Despite the crowding of its urban centers (like urban centers everywhere—like the whole point of urban centers), the United States is a vastly underpopulated wilderness on the order of Australia, Canada, or Russia. Hundreds of millions of square miles of federally protected and unprotected land just sit there in the middle of nowhere, screaming out for strip mining, commercial development, and planned communities. Tumbleweeds drift across limitless swaths of desert where there could be technology companies instead. In Alaska caribou enjoy more acres per capita than residents of Kansas.
We already allow a relatively select set of immigrants into this country, though we make them waste years of their lives and productive energy waiting in line to get here—and even then they’re not guaranteed a spot. Quotas are implemented by ethnic origin, creating competition and resentment among racial groups. Conservatives who oppose affirmative action and the left’s penchant for ethnic balkanization should be appalled by the nature of such restrictions.
Cubans who are able to escape their repressive regime and make it to Florida’s shores are given asylum and allowed to stay, because they were unfortunate enough to have been born where they were. Mexicans don’t have it as bad as Cubans in their native countries, but if Mexicans don’t make it here and Cubans do, then Cubans end up the lucky ones. A freedom-seeking Mexican might very well wonder whether he would have been better off being born in Cuba, so he could have had the chance to escape to the U.S. What’s sensible about an immigration policy that encourages victimhood?
An additional consequence of our immigration policy—not a fundamental argument for open immigration, but a devastating side effect of our current law—is the breaking up of families that occurs when illegals are captured and shipped back home, which is hardly a strategy that supports conservative family values.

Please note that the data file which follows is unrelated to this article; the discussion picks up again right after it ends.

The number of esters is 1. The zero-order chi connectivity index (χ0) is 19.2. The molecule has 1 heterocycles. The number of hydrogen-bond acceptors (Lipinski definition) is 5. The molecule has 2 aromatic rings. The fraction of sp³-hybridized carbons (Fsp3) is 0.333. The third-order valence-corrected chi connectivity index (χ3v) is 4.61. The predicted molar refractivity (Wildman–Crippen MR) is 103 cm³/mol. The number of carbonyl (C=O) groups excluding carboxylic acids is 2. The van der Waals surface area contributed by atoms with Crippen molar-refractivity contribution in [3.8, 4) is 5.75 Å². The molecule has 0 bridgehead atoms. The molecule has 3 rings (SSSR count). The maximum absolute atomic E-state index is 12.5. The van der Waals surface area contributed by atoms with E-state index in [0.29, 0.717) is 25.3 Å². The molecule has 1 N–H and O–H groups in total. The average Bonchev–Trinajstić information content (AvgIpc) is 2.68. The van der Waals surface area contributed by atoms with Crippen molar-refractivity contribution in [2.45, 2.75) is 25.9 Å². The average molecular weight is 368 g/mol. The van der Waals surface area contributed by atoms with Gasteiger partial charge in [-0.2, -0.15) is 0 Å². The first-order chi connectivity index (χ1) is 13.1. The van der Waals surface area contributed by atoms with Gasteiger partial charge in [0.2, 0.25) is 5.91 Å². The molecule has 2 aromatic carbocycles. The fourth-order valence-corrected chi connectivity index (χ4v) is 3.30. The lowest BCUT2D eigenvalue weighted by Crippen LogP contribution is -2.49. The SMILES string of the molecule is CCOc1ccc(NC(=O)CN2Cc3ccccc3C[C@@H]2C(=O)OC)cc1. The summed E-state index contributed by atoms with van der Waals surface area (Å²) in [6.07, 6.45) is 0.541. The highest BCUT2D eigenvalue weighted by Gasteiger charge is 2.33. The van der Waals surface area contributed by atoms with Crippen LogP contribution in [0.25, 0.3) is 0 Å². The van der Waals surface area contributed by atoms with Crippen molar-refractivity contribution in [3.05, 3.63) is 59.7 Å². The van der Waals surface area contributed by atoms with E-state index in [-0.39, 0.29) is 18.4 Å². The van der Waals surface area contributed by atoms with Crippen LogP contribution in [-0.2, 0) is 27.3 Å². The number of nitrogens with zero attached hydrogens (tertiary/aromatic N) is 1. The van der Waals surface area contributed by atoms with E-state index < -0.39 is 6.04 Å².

Don’t mistake me: it’s still all about what’s best for this nation—which means that doctors, engineers, and physicists from countries not on the asylum list who want to bring their talents here should be processed first, even if they come from a country where political circumstances don’t happen to be rough enough for the INS’s taste.
I am aware that the Obamas and Pelosis of the world are not pushing for open immigration because they believe so strongly in the value of liberty—these are the same people who just passed the health care spending bill with its individual mandate, after all—but rather because they hope to build a permanent new coalition of loyal Democratic voters. And no—Arizona’s law is not the equivalent of apartheid in South Africa or the internment of Japanese Americans in World War II, and Arizona has not become Nazi Germany.
I have no problem with racial profiling of Muslim-looking young men during airport screenings. We are at war with Islamic, terrorist-sponsoring regimes that use almost exclusively actors who fit this profile to carry out their attacks. The nation’s security comes first.
We are not at war with Mexican day laborers who want to move here and start construction businesses.